Home' Trinidad and Tobago Guardian : February 12th 2016 Contents A32
Guardian www.guardian.co.tt Friday, February 12, 2016
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February 18th, 2016
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INFORMATION TECHNOLOGY SERVICES
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RFQ# AC/IT/16/01 For the Supply and Delivery of One
top Computers for the Valsayn and
February 17th, 2016
Woodford Square, Port-of-Spain, came alive with
the sweet sounds of kaiso music on February 3, as
the T&T Prison Service held its grand calypso fiesta
concert where each monarch from the various
prison sections were brought out to perform for
The event, which began at noon, was a culmination
of an active three weeks of celebrations throughout
the nation s correctional institutions where one-
tenth of the prison s population got the chance to
entertain the public on Wednesday.
The occasion was somewhat reminiscent of the
calypso monarch semifinals at Skinner s Park in San
Fernando, in a much smaller setting, of course.
Patrons, some stealing away some time from their
lunch hour, lined the portable steel barriers to get a
glimpse of the performers. With rags in hand they
waved when the opportunity presented itself or just
swayed their bodies to the music.
But it was inmate Quincy Roberts performance
that got the crowd shouting: "Kaiso! Kaiso!" Roberts,
who was the second place winner at Port-of-Spain
Remand Prison, sang his composition Still in Slavery,
which spoke to slavery still existing in today s world
in a modern fashion. Roberts had very strong stage
presence, excellent voice control and a good command
of the crowd, who cheered him on as he sang.
It was no surprise that the T&T Guardian wanted
to know more about this inmate who already has the
makings of a young calypsonian. It was delightful to
find out that Roberts, who has been incarcerated for
the past 11 months, wrote his own song, his first
attempt at composing. The song was inspired by the
book Mandela s Way, which Roberts read.
"I really enjoyed reading that book and I just used
some of the chapters and quotes for inspiration to
write the song," said Roberts.
When asked how he learned to perform the way
he did and whether he had any training, Roberts said
he looked up to calypsonian Roderick "Chuck" Gor-
"Whenever he performs, my pores does raise. I
find he really know how to articulate in song the
social ills of our country," said Roberts. He recalls
after seeing Gordon perform his 2014 selection---Way
Yuh Think---which gained him the calypso monarch
crown, he knew that he too wanted to one day take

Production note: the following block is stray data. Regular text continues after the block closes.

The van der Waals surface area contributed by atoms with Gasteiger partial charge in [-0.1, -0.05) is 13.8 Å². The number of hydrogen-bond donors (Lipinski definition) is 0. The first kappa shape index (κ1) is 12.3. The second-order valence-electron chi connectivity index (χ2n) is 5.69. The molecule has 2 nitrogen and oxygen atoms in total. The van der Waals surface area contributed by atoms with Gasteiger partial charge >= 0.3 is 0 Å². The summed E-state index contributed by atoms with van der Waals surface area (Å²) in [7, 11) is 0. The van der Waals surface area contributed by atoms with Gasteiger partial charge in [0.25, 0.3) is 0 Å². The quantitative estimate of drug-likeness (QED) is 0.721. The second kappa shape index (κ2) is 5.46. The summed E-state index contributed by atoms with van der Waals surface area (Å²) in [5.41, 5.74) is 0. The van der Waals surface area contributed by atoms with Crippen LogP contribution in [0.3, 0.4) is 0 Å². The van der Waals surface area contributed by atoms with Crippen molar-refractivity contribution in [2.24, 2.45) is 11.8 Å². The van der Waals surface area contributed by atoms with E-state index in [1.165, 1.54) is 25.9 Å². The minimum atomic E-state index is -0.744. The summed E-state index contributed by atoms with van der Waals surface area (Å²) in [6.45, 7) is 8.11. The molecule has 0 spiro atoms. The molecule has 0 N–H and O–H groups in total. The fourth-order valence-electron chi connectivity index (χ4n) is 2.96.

that crown. Roberts said it would be an honour to
But Roberts will not only be a singer/songwriter
when he is free again. The 25-year-old, who hails
from Beetham Gardens, is now also a certified musi-
cian, having learnt to play every instrument, read
and write music through the prisons music pro-
gramme. He was happy to inform us that he received
a distinction in music and now teaches music at
Port-of-Spain Remand Prison.
Earlier, before the champs took to the stage, Assis-
tant Commissioner of Prisons Thomas Espinoza,
who brought greetings on behalf of Commissioner
Sterling Stewart said the prison service was happy
to showcase the talents of the inmates.
"I like to look at the restorative justice philosophy
when I look at these functions. It is because of the
findings of the Cipriani Baptiste Task Force Report
of 2002 that we were mandated to go a different
way. We realised that the way that we were going
in the prison service was not producing the fruits
that we expected or we wanted to produce," explained
He said the old saying, "Lock them up and throw
away the key," does not work and is certainly not
the approach of the prison service.
"We are trying to foster proper development in
the inmates and so we are treating all the dimensions
of the human being and we are asking the rest of
society to work with us because we realise we cannot
do it alone," Espinoza concluded.
Former prison officer Carlyle Babb, who is also an
adjudicator with the National Carnival Commission
(NCC) and Trinbago Unified Calypsonians Organ-
captured the hearts
of those looking on
at Woodford Square.
isation (TUCO), was given a special honour for his
work and dedication to the cultural programme at
the prisons. It was said Babb was instrumental in
starting calypso and mas in the prison.
There were special performances from inmates at
the Youth Training Centre (YTC), an eight minutes
of drumology, and a skit paying homage to the Mid-
night Robber. Performances also included the Max-
imum Security Inmate Band, the Eastern Correctional
Rehabilitation Centre (ECRC) band, the Prison Service
Steel Orchestra and guest artiste, Guardian Media
Ltd s very own Machel De Gazon (MDG).
Port-of-Spain Remand 2016 Monarch Kevin "Voic-
es" Elias performed his winning song Make It Right
and some of this year s more popular soca selections.
Prison champs take stage
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